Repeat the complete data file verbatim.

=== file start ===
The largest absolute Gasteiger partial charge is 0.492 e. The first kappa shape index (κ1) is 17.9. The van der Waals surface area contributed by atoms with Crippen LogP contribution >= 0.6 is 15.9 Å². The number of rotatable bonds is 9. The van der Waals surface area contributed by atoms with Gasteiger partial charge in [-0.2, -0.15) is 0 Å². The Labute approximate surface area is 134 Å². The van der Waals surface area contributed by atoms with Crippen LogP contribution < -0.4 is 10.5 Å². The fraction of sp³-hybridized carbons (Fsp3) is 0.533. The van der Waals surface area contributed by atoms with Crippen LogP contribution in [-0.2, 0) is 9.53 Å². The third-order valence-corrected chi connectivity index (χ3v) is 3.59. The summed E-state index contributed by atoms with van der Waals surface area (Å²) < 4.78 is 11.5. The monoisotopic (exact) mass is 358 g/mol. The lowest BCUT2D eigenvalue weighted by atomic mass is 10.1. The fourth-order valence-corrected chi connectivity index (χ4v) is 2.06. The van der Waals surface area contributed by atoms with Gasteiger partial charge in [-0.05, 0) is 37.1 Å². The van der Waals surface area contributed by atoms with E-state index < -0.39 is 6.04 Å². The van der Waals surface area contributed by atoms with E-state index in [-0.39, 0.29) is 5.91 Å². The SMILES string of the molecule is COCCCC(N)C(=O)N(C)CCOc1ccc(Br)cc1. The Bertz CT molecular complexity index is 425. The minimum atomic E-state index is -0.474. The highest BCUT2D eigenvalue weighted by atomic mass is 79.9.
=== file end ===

The largest absolute Gasteiger partial charge is 0.492 e. The first kappa shape index (κ1) is 17.9. The van der Waals surface area contributed by atoms with Crippen LogP contribution >= 0.6 is 15.9 Å². The number of rotatable bonds is 9. The van der Waals surface area contributed by atoms with Gasteiger partial charge in [-0.2, -0.15) is 0 Å². The Labute approximate surface area is 134 Å². The van der Waals surface area contributed by atoms with Crippen LogP contribution < -0.4 is 10.5 Å². The fraction of sp³-hybridized carbons (Fsp3) is 0.533. The van der Waals surface area contributed by atoms with Crippen LogP contribution in [-0.2, 0) is 9.53 Å². The third-order valence-corrected chi connectivity index (χ3v) is 3.59. The summed E-state index contributed by atoms with van der Waals surface area (Å²) < 4.78 is 11.5. The monoisotopic (exact) mass is 358 g/mol. The lowest BCUT2D eigenvalue weighted by atomic mass is 10.1. The fourth-order valence-corrected chi connectivity index (χ4v) is 2.06. The van der Waals surface area contributed by atoms with Gasteiger partial charge in [-0.05, 0) is 37.1 Å². The van der Waals surface area contributed by atoms with E-state index < -0.39 is 6.04 Å². The van der Waals surface area contributed by atoms with E-state index in [-0.39, 0.29) is 5.91 Å². The SMILES string of the molecule is COCCCC(N)C(=O)N(C)CCOc1ccc(Br)cc1. The Bertz CT molecular complexity index is 425. The minimum atomic E-state index is -0.474. The highest BCUT2D eigenvalue weighted by atomic mass is 79.9.